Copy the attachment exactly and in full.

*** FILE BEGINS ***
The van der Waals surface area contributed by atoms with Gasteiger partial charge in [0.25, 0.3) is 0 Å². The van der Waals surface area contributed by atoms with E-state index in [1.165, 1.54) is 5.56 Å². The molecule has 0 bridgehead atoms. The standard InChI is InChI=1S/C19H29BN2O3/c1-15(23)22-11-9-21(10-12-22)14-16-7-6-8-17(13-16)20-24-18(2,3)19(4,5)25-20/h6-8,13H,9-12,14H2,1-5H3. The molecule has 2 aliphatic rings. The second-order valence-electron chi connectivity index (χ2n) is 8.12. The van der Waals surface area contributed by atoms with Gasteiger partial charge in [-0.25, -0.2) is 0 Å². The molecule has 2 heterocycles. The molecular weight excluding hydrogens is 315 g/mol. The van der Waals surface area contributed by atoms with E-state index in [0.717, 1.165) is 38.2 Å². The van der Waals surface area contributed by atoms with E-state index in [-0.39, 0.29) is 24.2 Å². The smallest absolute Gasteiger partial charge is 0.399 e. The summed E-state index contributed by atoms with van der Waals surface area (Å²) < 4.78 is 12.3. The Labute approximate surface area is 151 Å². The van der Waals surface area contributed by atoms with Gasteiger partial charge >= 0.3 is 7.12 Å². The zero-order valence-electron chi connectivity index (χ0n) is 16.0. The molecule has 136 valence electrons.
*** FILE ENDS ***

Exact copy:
The van der Waals surface area contributed by atoms with Gasteiger partial charge in [0.25, 0.3) is 0 Å². The van der Waals surface area contributed by atoms with E-state index in [1.165, 1.54) is 5.56 Å². The molecule has 0 bridgehead atoms. The standard InChI is InChI=1S/C19H29BN2O3/c1-15(23)22-11-9-21(10-12-22)14-16-7-6-8-17(13-16)20-24-18(2,3)19(4,5)25-20/h6-8,13H,9-12,14H2,1-5H3. The molecule has 2 aliphatic rings. The second-order valence-electron chi connectivity index (χ2n) is 8.12. The van der Waals surface area contributed by atoms with Gasteiger partial charge in [-0.25, -0.2) is 0 Å². The molecule has 2 heterocycles. The molecular weight excluding hydrogens is 315 g/mol. The van der Waals surface area contributed by atoms with E-state index in [0.717, 1.165) is 38.2 Å². The van der Waals surface area contributed by atoms with E-state index in [-0.39, 0.29) is 24.2 Å². The smallest absolute Gasteiger partial charge is 0.399 e. The summed E-state index contributed by atoms with van der Waals surface area (Å²) < 4.78 is 12.3. The Labute approximate surface area is 151 Å². The van der Waals surface area contributed by atoms with Gasteiger partial charge >= 0.3 is 7.12 Å². The zero-order valence-electron chi connectivity index (χ0n) is 16.0. The molecule has 136 valence electrons.